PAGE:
Angel Wings from Poland, 45249898_10215606113699519_8495535016174944256_n

 

 

 

 

 

 

 

Sonoran Style Carne Asada, 44957040_10215568156710618_4786004417256095744_n

 

 

 

 

 

 

42876531_10215381572126120_7345769895918829568_nand don’t forget about dessert, A Nut Kuchen!

 

 

 

 

 

 

 

 

Ethnic Recipes from My Friends will make a great gift and it supports great causes. Contact John Voso to order your copy!

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Death Watch

Do you know how everyone loses their minds when a parent passes away?

My father experienced a slow decline; soon after Memorial Day two years ago, he passed.

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My father was a big man, over six foot tall, strong and thick. He was a marine in his younger years, worked as a roofer for much of his life. He used to brag about how many packs of shingles he carried up the ladder. He was good at cards and had a smile on his face much of the time.

My short piece, “Memorial Day Death Watch,” is inspired in part by the last week or so of my father’s decline. I learned what every family learns regardless of how close or far away the members are when someone dies – people lose their minds.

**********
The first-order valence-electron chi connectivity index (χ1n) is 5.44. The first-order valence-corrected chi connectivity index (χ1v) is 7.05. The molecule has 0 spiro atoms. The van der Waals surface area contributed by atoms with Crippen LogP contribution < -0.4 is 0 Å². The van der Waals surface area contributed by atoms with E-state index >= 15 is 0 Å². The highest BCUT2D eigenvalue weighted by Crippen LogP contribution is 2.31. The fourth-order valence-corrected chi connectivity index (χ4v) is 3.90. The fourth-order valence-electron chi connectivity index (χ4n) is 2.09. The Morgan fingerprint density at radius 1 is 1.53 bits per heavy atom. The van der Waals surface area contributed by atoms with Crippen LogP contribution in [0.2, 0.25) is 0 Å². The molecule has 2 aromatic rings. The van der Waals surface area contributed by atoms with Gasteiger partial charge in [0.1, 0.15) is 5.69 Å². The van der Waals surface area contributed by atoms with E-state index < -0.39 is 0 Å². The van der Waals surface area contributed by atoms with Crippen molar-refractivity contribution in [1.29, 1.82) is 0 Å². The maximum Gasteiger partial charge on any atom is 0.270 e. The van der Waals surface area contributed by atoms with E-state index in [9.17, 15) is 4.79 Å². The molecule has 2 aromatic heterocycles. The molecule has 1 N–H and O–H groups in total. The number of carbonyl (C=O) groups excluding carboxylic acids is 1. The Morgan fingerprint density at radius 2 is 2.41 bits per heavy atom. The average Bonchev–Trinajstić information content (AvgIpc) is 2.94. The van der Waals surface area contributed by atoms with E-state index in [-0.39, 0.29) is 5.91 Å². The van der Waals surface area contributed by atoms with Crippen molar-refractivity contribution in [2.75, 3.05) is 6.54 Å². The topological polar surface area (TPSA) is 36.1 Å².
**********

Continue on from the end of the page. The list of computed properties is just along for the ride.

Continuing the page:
“Memorial Day Death Watch” was a finalist in Writer’s Advice Flash Contest in April. It’s been published in FishFood Magazine quite recently.

 

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My father prior to his illness.

 

In celebration of this publication, I‘m giving away copies of “Dad Shining” on GoodReads. The giveaway begins August 21st and goes until August 28th. Watch FB and Twitter for those reminders.

Dad Shining is available on Kindle and in Paperback on Amazon. One Reviewer writes: “The author has a unique writing style, beautiful detail, but with space throughout for the reader to fit in. I look forward to reading other books and stories by this author.”